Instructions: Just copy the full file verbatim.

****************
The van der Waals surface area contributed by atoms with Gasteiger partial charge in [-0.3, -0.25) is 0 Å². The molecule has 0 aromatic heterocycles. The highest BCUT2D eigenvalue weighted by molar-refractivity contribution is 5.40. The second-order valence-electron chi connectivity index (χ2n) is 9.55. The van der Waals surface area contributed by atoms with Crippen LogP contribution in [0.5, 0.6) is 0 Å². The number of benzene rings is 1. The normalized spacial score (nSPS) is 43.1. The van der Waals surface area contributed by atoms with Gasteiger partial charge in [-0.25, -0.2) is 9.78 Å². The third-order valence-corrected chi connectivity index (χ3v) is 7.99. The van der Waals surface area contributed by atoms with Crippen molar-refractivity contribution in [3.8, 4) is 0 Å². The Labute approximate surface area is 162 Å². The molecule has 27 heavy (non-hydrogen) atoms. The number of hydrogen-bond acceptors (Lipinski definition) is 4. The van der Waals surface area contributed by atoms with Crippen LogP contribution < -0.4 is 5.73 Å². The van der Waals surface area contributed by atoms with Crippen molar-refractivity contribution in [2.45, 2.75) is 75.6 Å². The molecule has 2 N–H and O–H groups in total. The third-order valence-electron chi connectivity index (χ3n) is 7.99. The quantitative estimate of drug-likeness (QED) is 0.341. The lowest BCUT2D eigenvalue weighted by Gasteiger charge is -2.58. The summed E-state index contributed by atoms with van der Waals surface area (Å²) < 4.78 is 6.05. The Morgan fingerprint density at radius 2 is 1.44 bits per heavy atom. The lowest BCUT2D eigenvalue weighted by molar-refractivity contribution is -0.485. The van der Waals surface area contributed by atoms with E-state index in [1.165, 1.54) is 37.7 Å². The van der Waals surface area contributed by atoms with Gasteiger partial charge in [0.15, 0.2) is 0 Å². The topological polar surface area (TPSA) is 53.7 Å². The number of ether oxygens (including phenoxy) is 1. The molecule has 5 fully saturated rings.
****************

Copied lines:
The van der Waals surface area contributed by atoms with Gasteiger partial charge in [-0.3, -0.25) is 0 Å². The molecule has 0 aromatic heterocycles. The highest BCUT2D eigenvalue weighted by molar-refractivity contribution is 5.40. The second-order valence-electron chi connectivity index (χ2n) is 9.55. The van der Waals surface area contributed by atoms with Crippen LogP contribution in [0.5, 0.6) is 0 Å². The number of benzene rings is 1. The normalized spacial score (nSPS) is 43.1. The van der Waals surface area contributed by atoms with Gasteiger partial charge in [-0.25, -0.2) is 9.78 Å². The third-order valence-corrected chi connectivity index (χ3v) is 7.99. The van der Waals surface area contributed by atoms with Crippen molar-refractivity contribution in [3.8, 4) is 0 Å². The Labute approximate surface area is 162 Å². The molecule has 27 heavy (non-hydrogen) atoms. The number of hydrogen-bond acceptors (Lipinski definition) is 4. The van der Waals surface area contributed by atoms with Crippen LogP contribution < -0.4 is 5.73 Å². The van der Waals surface area contributed by atoms with Crippen molar-refractivity contribution in [2.45, 2.75) is 75.6 Å². The molecule has 2 N–H and O–H groups in total. The third-order valence-electron chi connectivity index (χ3n) is 7.99. The quantitative estimate of drug-likeness (QED) is 0.341. The lowest BCUT2D eigenvalue weighted by Gasteiger charge is -2.58. The summed E-state index contributed by atoms with van der Waals surface area (Å²) < 4.78 is 6.05. The Morgan fingerprint density at radius 2 is 1.44 bits per heavy atom. The lowest BCUT2D eigenvalue weighted by molar-refractivity contribution is -0.485. The van der Waals surface area contributed by atoms with E-state index in [1.165, 1.54) is 37.7 Å². The van der Waals surface area contributed by atoms with Gasteiger partial charge in [0.15, 0.2) is 0 Å². The topological polar surface area (TPSA) is 53.7 Å². The number of ether oxygens (including phenoxy) is 1. The molecule has 5 fully saturated rings.